Refinance vs. HELOC
Point of Interest
Cash-out refinancing and home equity lines of credit (HELOCs) both let you access the equity in your home for renovation projects, large purchases or emergency payments. The best option for your budget depends on your current finances, existing mortgage amount and payback plan.
Cash-out refinancing or a HELOC? Both let you access your home’s equity — the difference between what’s owed on your mortgage and the assessed value of your property — and use this money however you see fit. While these two equity options are similar in form, they differ in function.
In the battle of cash-out refinance vs. HELOC, which is the better fit for your budget? Understanding the ins and outs of each will help you make the best decision for your needs.
Refinancing your home
Cash-out refinancing works by closing your current mortgage and replacing it with a bigger loan. You can then access the lump sum difference between your previous mortgage balance and the total of the new loan. Since you’re effectively applying for a new mortgage, expect a complete credit check and meet debt-to-income ratio requirements of 50% or less. Your new loan can equal a maximum of 80% of your current home value.
Here’s what this looks like in practice. Let’s say your home is valued at $400,000. With cash-out refinancing, you can apply for a new mortgage topping out at 80% of this value, or $320,000. If you still owe more than $320,000 on your current mortgage, you won’t qualify for a cash-out refinancing loan. But if your current balance is $250,000, you could access up to $70,000 in cash.
Tip: Always ask about closing costs — in many cases, you’ll pay between 2% and 6% of the total loan amount, reducing your available cash.
A home equity line of credit operates like a credit card. You borrow against the value of your home for a smaller, second loan you can access on-demand. Since the loan value is much lower than a cash-out refinance, the credit requirements are typically not as strict. And because a HELOC is a secured loan that leverages your existing mortgage as collateral, closing costs are significantly lower.
You’re able to draw from your HELOC on-demand, and you’re only required to repay the amount you use. The catch? Most HELOCs have a specified “draw period” — often 10 or 15 years — after which you can no longer borrow from the line of credit and must pay the borrowed amount back in full. As with a credit card, you’ll be required to make a minimum monthly payment each month, and the total amount of this payment may vary since HELOCs typically come with a variable interest rate. Check out our HELOC calculator to find potential line of credit options.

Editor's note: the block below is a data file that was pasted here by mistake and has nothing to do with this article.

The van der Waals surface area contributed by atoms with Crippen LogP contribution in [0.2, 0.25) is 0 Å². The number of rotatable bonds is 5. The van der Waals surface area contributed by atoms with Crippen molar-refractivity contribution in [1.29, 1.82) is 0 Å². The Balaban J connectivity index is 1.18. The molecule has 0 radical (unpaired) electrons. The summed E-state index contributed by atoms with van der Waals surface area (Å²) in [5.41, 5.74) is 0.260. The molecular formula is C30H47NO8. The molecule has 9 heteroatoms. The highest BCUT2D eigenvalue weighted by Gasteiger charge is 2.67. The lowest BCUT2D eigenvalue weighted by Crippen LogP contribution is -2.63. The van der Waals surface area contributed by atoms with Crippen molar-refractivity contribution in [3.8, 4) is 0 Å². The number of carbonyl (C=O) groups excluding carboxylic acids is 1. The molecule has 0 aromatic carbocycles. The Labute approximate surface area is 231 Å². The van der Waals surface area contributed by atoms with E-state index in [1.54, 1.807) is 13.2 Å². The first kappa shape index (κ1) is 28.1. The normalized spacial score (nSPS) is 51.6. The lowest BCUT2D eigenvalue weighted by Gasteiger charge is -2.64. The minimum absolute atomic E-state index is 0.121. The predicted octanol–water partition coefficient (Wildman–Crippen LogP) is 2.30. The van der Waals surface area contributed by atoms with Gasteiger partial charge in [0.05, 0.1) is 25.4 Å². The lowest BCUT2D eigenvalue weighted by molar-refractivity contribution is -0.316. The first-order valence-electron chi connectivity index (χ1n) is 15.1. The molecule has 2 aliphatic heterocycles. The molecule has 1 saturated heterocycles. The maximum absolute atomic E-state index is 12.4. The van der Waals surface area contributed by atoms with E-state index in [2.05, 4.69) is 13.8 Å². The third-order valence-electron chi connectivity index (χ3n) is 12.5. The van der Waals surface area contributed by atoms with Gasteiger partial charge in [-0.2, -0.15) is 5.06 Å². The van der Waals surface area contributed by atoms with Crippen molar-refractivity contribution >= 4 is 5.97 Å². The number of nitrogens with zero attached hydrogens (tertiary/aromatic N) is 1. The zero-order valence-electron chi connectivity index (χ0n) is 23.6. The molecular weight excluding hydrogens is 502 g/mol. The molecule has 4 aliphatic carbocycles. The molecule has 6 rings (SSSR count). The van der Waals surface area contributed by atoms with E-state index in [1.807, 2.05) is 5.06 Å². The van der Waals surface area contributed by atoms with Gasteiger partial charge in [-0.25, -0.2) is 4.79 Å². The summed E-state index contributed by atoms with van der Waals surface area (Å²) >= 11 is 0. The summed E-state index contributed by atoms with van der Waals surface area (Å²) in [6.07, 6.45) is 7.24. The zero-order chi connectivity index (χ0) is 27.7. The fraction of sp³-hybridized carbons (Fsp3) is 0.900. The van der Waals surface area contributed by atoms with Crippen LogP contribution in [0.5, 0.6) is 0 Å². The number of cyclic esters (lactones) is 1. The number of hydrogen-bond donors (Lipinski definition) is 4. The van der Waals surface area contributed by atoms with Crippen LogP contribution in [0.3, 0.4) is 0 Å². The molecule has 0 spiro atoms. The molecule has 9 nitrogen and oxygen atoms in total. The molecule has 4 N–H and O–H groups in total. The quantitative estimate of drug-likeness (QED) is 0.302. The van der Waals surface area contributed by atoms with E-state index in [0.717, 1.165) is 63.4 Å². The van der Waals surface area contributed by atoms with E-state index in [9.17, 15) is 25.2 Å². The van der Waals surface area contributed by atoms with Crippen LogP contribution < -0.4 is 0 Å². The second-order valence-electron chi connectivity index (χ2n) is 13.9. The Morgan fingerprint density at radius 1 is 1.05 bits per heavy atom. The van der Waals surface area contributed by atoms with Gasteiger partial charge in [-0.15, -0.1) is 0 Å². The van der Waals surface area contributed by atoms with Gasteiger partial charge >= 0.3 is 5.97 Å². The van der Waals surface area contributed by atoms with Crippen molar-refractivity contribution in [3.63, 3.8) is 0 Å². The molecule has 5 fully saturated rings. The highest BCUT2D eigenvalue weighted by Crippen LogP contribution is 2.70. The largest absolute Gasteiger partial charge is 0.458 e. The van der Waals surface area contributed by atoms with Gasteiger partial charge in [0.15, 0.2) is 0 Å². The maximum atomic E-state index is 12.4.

Tip: Unlike a cash-out refinance, HELOCs let you access up to 85% of the equity in your home based on your creditworthiness and current debt load.
Pros and Cons
- Choose the mortgage type that best suits your needs — such as a 15- or 30-year fixed term or 5/1 ARM.
- Access a lump sum of cash worth up to 80% of the equity in your home.
- Because a cash-out refinance is considered a second mortgage, you can access lower interest rates than standard equity loans or HELOCs.
- Closing costs typically range from 2% to 6% of the total loan amount.
- A new, larger mortgage may mean a longer repayment period, meaning it will be even longer until you officially own your home.
- If interest rates are on the rise, you could pay substantially more in interest over time.
- Only pay back the amount you borrow for an extended period of up to 15 years.
- Interest paid on a HELOC may be tax-deductible if used to improve your home.
- Keep your original mortgage term and interest rate so your home payments aren’t jeopardized.
- When the draw period ends, you can no longer borrow cash.
- Having a HELOC means you’ll make two payments each month: your mortgage and your line of credit.
- Variable interest rates mean your monthly payment isn’t predictable. You may end up paying more than you would with a fixed-rate private loan.
How to choose?
Choosing between a HELOC and a cash-out refinancing largely comes down to personal preference. While you can leverage 85% of equity with a HELOC and just 80% with a cash out refinance, the application and approval process are similar, and in both cases, you’re using the value of your home to secure a cash out amount or line of credit.
If interest rates are low and you need a lump sum for specific projects or payments, consider cash-out refinancing. If you’d prefer to keep the terms of your original mortgage and only borrow what you need, when you need it, opt for a HELOC.
The final word
When it comes to cash out refinance vs. HELOC, both options offer benefits. HELOCs let you borrow from a smaller, second loan and only pay back what you use, while cash-out refinancing gives you access to a lump sum and offers the potential to lower your total mortgage interest.
Which is better, cash-out refinance or home equity loan?
It depends on your needs. Cash-out refinancing is great if you need a lump sum amount when interest rates are low, while HELOCs let you borrow exactly what you need, when you need it.
Is paying off a HELOC considered cash-out?
Yes, if the HELOC is paid off using a second mortgage loan.
Are cash-out refinances a good idea?
Cash-out refinances are a good idea if interest rates are low and your budget has room for the new monthly mortgage payment.
Is it smart to take out a home equity loan?
Taking out a HELOC is smart if you want to keep the terms of your original mortgage and only draw cash as needed.